Author Topic: Average household income of FIRE success stories?  (Read 12722 times)

mathlete

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Re: Average household income of FIRE success stories?
« Reply #50 on: August 13, 2019, 03:08:30 PM »
I see a spectrum with two ends being “self made” and the other “not deserving it”. We work hard and are blessed with brains and good instincts, but as a top 10% married to another top 10%, I don’t believe we “deserve” what we earn even though we have worked hard to get here.

What I mean is that while I am incredibly grateful for what we have, don’t get me wrong, I really don’t feel like we are 4x smarter/harder working/more valuable than other people I see in other industries who are also smart and educated and work hard. Our society chooses to monetarily value some professions over others. That isn’t necessarily a reflection of how much good those jobs bring to society.

I have had this tickle in the back of my mind for a little while but doing our tax returns for 2018 really brought the feeling home. It was a high water mark for our household income, but still I felt it was silly high. Oh well. Be grateful and sock away as much of it as we can!

Agree with pretty much all of this.

Within certain cohorts, I think hard work and pay probably have a positive correlation. Like, a colleague who stays until 7:00 PM or later every night may make more money due to working harder. If you look at the entire country (hell, probably the entire world) as a whole though, hard work and pay are probably inversely correlated.

If I were born in 1500s Europe, my scientific brain may have had me branded a heretic against the church. If I were born 100 years from now, my skills may be useless next to my machine-brain counterpart. Since I was born in the late 20th century in America though, I had the opportunity to make a lot of money.

Great reasons to count my blessings, count my dollars, and keep my head down. Not a great reason to fancy myself a guru or a titan of puritan work-ethic.

MrThatsDifferent

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Re: Average household income of FIRE success stories?
« Reply #51 on: August 13, 2019, 03:20:32 PM »
This forum is very heavily skewed to rich people who consider themselves middle class, and many of the FIRE stories are uninspiring because it can be a giant circle jerk of people living above average lifestyles with tremendous incomes to compensate for lack of any real sacrifice.
Ouch

Bullshit! I sacrificed a lot for my high income and worked my ass of to get it and keep working my ass off to keep it. Ever since discovering FIRE Iíve made saving and increasing my income priorities so I can FIRE as quickly as possible and make up for the years when I didnít have the income and/or didnít have strategies or a plan to save and invest. I donít feel guilty about shit. Itís all a journey and no one, unless they win the lottery, has an easy path. If you get there, you earned it.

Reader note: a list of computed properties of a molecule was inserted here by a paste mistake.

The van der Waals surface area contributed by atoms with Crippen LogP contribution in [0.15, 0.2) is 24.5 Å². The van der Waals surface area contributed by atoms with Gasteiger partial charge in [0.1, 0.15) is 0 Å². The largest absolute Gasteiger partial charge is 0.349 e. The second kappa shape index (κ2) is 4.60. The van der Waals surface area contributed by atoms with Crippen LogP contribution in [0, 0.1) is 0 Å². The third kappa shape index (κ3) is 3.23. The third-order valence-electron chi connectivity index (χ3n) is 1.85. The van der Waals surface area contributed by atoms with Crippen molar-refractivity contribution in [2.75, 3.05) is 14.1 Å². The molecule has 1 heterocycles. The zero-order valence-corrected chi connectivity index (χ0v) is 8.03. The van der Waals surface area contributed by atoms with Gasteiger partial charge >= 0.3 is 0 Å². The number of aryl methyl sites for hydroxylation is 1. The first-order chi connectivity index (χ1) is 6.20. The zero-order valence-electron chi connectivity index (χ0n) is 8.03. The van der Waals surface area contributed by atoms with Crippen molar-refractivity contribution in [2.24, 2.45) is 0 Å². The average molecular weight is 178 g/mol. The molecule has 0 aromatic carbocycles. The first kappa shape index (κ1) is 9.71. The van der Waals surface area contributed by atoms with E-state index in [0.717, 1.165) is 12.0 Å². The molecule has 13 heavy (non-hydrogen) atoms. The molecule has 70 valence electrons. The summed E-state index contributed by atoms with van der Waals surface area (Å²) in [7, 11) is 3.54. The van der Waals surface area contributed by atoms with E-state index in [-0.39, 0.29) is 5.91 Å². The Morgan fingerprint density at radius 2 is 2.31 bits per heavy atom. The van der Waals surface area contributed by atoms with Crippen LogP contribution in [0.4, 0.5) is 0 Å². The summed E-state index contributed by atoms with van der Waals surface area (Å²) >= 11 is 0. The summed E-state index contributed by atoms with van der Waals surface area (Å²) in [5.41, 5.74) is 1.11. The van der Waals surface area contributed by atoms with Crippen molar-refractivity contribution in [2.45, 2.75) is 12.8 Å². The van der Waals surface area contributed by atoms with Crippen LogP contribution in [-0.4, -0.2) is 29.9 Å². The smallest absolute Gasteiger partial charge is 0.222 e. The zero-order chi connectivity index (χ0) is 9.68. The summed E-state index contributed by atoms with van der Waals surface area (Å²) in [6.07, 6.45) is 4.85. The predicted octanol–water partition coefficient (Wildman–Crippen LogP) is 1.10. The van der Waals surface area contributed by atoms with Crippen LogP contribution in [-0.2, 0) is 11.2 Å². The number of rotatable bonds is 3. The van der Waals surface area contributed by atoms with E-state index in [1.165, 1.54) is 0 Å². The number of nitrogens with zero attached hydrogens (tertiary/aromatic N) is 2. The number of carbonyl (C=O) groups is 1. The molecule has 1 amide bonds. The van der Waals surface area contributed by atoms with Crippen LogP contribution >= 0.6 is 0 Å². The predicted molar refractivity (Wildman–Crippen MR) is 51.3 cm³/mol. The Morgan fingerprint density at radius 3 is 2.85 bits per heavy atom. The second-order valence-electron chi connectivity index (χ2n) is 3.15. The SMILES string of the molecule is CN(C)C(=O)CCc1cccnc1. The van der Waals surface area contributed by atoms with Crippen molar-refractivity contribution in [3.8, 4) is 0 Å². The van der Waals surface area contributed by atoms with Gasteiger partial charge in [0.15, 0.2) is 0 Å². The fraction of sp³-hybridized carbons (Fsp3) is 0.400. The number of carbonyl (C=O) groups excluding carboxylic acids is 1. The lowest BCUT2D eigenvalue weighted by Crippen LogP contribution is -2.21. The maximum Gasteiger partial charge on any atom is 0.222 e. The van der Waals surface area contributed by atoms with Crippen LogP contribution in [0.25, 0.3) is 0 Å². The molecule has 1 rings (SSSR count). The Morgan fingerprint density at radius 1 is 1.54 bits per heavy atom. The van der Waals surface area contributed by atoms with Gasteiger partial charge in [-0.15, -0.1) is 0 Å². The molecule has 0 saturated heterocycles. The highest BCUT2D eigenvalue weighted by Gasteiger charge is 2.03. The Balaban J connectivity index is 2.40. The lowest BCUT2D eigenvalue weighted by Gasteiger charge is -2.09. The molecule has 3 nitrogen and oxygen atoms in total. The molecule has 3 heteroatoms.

I don't think he meant that you haven't made sacrifices to get to a place with a high income. I think he meant that most here with high incomes don't have to make sacrifices in terms of lifestyle to get to FIRE. Most don't live in a tiny shared studio apt or with several roommate, they don't have to decide between fixing the roof or investing,  or have to go without a car,.cable tv, nice vacations, new clothes, and a Vitamix blender so that they can save for FI. Most high income earners can live a regular middle class life style AND still save for FIRE. Most of us lower income types could FIRE in a few years just by living like we do/did but had the high salary instead of it taking 20 years and having to go without all those little luxuries.

Well, I want to say most, but Iíll speak for myself here, I may not have to sacrifice some things lifestyle-wise but to have the high income, Iím definitely sacrificing some of my life for work and I would imagine that many high income people are doing the same. I donít know too many high income people who arenít working their asses off for that salary. And not that lower or middle income people donít work their asses of as well. I just know I carry a lot more responsibility than my receptionist. Work doesnít creep into his home life. I want to FIRE so badly and quickly so I can get a full life back without feeling like Iím carrying the weight of the world on my shoulders and work dominating my life. You know what people say when I talk about this, well, thatís why you get paid the big bucks. Thereís no sympathies for us. So yeah, there is sacrifice, just from a different angle.
But you do have the option to retire much earlier than say the enlisted Grunt making $1500/month who's working 24/7 in a dangerous part of the world with no nights, weekends, and holidays off who hasn't seen they're family for months. Or the electrician who is repairing a high wire in a 20 below zero blizzard at midnight on Christmas. Or the first responder who's out rescuing a capsized yacht in a hurricane. Etc. Lots of low income people work a ton and have a different kind of weight on their shoulder. Not being snarky just trying to flow some perspective.